The legal process of “eminent domain,” also called condemnation, gives public agencies in the Commonwealth of Pennsylvania the right to force private land owners to sell their land to the agency, if the land will be used to serve a valid public purpose. Eminent domain proceedings are subject to the due process clauses of the Constitution of the Commonwealth of Pennsylvania and the United States Constitution, Title 26 of the Pennsylvania Statutes and the provisions of the specific legislation that authorizes the agency to acquire the land.
An eminent domain proceeding begins when the acquiring agency, called the condemnor, files a notice with the office of the prothonotary in the county, where the land is located and gives notice to the landowner (the “condemnee”) stating its intention to acquire the land, identifying the authorizing statute, the name of the owner and other information specified by the statute. The landowner then has 30 days to object to the cited legal authority for the taking, the sufficiency of any security posted by the acquiring agency and the declaration of taking.
If the landowner does not object to the pending condemnation, or if the court overrules the landowner’s objections, the court will appoint a panel of viewers who are charged with fixing the fair market value of the land, i.e., the price to be paid by the condemnor. The condemnor and the condemnee will often negotiate and agree upon the price, thereby obviating the job of the viewers. If the condemnor and condemnee cannot agree on a price and other terms of the sale, the viewers will conduct a hearing in which both the condemnor and the condemnee can present evidence supporting their respective claims of value. The viewers will determine the fair market value of the land, so that the owner will receive just compensation for it as required by state and federal constitutions.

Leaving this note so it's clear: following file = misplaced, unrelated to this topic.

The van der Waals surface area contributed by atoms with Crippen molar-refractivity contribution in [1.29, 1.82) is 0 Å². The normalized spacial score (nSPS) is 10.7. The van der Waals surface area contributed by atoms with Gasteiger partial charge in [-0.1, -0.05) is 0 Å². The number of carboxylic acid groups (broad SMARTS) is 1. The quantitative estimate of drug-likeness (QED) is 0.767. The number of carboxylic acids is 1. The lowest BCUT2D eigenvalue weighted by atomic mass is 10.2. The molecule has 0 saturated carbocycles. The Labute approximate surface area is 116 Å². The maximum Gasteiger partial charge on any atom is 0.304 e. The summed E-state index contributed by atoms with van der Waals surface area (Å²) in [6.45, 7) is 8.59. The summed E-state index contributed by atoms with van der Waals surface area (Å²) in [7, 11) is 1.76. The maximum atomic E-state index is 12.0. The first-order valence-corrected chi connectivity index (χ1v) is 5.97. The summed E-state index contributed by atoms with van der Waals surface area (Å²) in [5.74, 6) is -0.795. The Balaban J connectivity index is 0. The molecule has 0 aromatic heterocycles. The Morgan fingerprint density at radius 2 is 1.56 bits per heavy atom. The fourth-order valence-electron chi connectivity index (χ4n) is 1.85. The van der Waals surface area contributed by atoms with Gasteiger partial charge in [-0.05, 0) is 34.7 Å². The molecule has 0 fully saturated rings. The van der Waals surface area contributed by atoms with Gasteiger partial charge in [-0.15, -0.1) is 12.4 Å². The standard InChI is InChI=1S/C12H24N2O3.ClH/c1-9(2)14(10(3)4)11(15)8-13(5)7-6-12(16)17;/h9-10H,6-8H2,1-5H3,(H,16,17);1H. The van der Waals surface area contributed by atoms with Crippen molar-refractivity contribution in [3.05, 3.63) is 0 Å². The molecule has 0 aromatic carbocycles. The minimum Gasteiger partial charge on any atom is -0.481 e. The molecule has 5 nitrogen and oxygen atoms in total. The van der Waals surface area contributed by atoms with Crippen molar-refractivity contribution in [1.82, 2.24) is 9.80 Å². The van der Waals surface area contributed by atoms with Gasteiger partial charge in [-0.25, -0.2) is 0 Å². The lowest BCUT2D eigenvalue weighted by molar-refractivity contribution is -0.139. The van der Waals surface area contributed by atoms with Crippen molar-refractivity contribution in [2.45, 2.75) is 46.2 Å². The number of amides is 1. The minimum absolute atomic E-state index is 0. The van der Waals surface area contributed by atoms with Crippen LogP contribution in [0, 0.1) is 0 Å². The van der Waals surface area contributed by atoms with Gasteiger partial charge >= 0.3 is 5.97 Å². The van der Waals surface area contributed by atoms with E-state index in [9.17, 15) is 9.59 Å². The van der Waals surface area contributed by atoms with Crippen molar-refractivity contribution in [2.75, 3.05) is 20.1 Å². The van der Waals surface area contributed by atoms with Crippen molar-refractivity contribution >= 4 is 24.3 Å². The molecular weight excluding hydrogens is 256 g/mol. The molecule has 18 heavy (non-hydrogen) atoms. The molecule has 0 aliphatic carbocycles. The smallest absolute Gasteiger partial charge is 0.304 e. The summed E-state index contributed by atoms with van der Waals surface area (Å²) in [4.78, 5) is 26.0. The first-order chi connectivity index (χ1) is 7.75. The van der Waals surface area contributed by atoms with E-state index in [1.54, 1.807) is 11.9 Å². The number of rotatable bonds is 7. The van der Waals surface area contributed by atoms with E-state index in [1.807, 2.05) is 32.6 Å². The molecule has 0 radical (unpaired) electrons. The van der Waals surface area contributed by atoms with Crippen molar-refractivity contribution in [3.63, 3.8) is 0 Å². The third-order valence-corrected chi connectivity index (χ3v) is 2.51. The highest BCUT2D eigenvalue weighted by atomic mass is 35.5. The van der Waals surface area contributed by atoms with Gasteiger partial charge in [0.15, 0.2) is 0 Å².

This brief summary does not begin to identify the numerous complexities that can arise in an eminent domain proceeding. The validity of the taking itself, i.e., whether the condemnor is acting to effect a valid public interest, can become a very complex issue. The kinds of evidence that can be used to prove value range from the owner’s own opinion to the sophisticated analyses of professional appraisers. Anyone whose land is subject to a condemnation or likely to become a subject for condemnation should consult a real estate lawyer who is experienced in handling such cases for advice on procedural issues and the best methods of proving a high value for the land.
Source: PA.us “Statutes of Pennsylvania, Title 26, Eminent Domain,” accessed on April 4, 2015